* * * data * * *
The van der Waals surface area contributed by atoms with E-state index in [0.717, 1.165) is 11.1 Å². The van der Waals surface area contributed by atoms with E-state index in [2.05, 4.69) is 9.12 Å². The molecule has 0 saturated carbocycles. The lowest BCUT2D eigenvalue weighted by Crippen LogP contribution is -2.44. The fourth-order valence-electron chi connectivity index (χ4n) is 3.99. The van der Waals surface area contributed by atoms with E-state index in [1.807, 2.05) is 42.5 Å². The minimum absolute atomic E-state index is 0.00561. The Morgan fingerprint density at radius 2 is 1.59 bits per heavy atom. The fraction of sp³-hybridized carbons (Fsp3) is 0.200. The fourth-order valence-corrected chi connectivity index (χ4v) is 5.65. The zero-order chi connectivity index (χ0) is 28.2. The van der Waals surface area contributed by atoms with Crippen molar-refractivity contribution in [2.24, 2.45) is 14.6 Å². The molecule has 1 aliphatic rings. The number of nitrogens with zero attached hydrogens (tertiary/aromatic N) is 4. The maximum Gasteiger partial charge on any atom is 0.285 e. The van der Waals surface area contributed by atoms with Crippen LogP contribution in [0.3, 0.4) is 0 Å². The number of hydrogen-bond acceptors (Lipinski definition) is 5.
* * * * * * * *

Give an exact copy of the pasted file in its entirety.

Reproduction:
The van der Waals surface area contributed by atoms with E-state index in [0.717, 1.165) is 11.1 Å². The van der Waals surface area contributed by atoms with E-state index in [2.05, 4.69) is 9.12 Å². The molecule has 0 saturated carbocycles. The lowest BCUT2D eigenvalue weighted by Crippen LogP contribution is -2.44. The fourth-order valence-electron chi connectivity index (χ4n) is 3.99. The van der Waals surface area contributed by atoms with E-state index in [1.807, 2.05) is 42.5 Å². The minimum absolute atomic E-state index is 0.00561. The Morgan fingerprint density at radius 2 is 1.59 bits per heavy atom. The fraction of sp³-hybridized carbons (Fsp3) is 0.200. The fourth-order valence-corrected chi connectivity index (χ4v) is 5.65. The zero-order chi connectivity index (χ0) is 28.2. The van der Waals surface area contributed by atoms with Crippen molar-refractivity contribution in [2.24, 2.45) is 14.6 Å². The molecule has 1 aliphatic rings. The number of nitrogens with zero attached hydrogens (tertiary/aromatic N) is 4. The maximum Gasteiger partial charge on any atom is 0.285 e. The van der Waals surface area contributed by atoms with Crippen LogP contribution in [0.3, 0.4) is 0 Å². The number of hydrogen-bond acceptors (Lipinski definition) is 5.